Carol Charismas credits Nelson Mandela for inspiring her, at age 72, to go back into teaching full time.
When the South African leader died in December 2013, at the age of 95, Charismas learned that he turned 72 the year he was let out of prison. That was 1990.
Mandela, born in 1918, joined the African National Congress in 1944, a year after Charismas was born. He was sentenced to life in prison in 1964 with other ANC leaders for political offenses, including sabotage. Released in 1990, he went on to win the Nobel Peace Prize in 1993 with South African President F.W. de Klerk for efforts to peacefully dismantle apartheid in that nation. In 1994, Mandela was inaugurated as South Africa’s first black president.
“It encouraged me to look at the remainder of my life as more significant than the years that had passed,” said Charismas, who has invited me into her seventh-grade English classes at Paseo Academy as she pushes with other Kansas City Public Schools teachers to boost students’ academic performance so the district can earn full accreditation. “It gave me more confidence to address the age problem.”
Charismas’ earlier years included getting her bachelor’s degree at the University of Missouri-Kansas City and beginning her teaching career in the Raytown School District in 1966. For three years she taught ninth-grade English, was the student newspaper sponsor and intramural basketball coach at Raytown Junior High. From 1969 to 1971 she taught 10th-grade English, senior composition and research, poetry and was the yearbook sponsor at Raytown South High School. She also was a married mother of then-15-month-old Rachel Ann and was pregnant with her second child, Jason. That’s where Charismas started to make headlines. The Raytown district fired her because she was pregnant.
Irving J. Achtenberg, chief counsel for the American Civil Liberties Union, represented her and won a victory for Charismas and all teachers. But Charismas moved on, teaching 10th- and 11th-grade English in 1972-73 and creative writing in the old Paseo High School. Headlines entered her life again with a shooting in her classroom. “It was horrifying,” she said. It was from an earlier argument over a pickup basketball game. Miraculously, no one was injured.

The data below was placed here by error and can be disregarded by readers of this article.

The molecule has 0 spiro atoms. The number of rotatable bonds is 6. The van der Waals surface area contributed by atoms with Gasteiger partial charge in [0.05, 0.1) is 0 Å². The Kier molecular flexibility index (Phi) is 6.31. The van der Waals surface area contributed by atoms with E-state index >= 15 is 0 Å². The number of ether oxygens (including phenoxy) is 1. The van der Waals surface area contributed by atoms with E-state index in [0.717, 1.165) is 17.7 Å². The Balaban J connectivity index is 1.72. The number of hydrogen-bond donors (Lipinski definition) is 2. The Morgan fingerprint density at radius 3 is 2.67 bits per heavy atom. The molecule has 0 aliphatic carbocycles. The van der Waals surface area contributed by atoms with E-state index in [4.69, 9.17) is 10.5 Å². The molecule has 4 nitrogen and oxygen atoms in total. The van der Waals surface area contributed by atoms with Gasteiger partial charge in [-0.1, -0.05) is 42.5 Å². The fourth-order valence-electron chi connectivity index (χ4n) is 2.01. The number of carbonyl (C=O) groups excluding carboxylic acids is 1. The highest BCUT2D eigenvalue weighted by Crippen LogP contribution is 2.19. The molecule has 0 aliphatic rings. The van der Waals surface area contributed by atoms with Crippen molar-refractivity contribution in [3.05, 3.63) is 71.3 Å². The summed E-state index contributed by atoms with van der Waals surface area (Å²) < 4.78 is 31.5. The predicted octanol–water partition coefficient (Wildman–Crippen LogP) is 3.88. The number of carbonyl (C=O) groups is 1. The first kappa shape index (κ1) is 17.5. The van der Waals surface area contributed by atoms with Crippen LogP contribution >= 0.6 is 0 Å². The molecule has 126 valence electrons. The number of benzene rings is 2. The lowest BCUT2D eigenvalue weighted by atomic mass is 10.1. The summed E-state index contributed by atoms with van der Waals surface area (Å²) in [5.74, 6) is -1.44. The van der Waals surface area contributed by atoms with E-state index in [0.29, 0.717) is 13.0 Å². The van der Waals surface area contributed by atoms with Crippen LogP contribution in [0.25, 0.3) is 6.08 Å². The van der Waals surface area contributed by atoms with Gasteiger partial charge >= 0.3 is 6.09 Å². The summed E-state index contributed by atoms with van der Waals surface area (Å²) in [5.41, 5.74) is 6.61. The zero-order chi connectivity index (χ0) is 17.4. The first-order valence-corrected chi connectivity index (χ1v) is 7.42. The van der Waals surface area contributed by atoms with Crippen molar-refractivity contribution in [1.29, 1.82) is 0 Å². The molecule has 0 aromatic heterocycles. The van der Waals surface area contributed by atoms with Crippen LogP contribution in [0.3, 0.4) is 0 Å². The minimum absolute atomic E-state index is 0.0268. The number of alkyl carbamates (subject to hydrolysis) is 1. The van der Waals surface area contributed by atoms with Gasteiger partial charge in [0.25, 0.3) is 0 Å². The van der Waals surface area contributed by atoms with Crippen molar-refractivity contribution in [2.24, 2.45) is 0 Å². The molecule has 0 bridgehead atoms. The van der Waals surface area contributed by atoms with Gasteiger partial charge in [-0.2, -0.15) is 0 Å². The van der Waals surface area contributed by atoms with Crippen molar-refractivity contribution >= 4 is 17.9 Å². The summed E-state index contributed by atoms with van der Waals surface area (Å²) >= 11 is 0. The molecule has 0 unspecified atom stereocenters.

Charismas taught at Southwest High School from 1974 to 1976 and took two years off to sell real estate. She went back to teach 11th-grade English, poetry and coach volleyball at Wyandotte High but was fired for flunking too many students.
“The students earned too many Fs,” she said, never believing in social promotion. An administrator “wanted me to change my grades, and I wouldn’t do it.”
She left teaching to sell real estate again, doing that for 21 years, making more than she did as an educator. Charismas’ tenacity showed again when as a real estate agent she got into a court fight over the sale of the Stover Mansion in Mission Hills in 1987. She won.
She got back into teaching in her early 60s at Lincoln College Prep, where from 2006 to 2010 she taught ninth-grade English literature and composition and 11th-grade theory of knowledge. Mandela brought her back to teaching at Paseo Academy.
“All of us need some kind of inspiration,” said Charismas, who has invested $6,500 to $7,500 of her money in new furniture, artwork and plants and about $1,000 to have the classroom painted, creating a teaching and learning oasis for her and her students. She has an incredible attitude about where she is and what she’s determined to accomplish with her kids.
When school officials asked why she wanted to return to teaching full time Charismas said: “Hillary Clinton is almost my age, and she wants to be president. I hope to stay as long as I feel I’m effective.
“I don’t work for money. If I worked for money, I’d still be selling real estate.”
Her students and Kansas City Public Schools are fortunate to have a teacher who’s in the classroom for all the right reasons.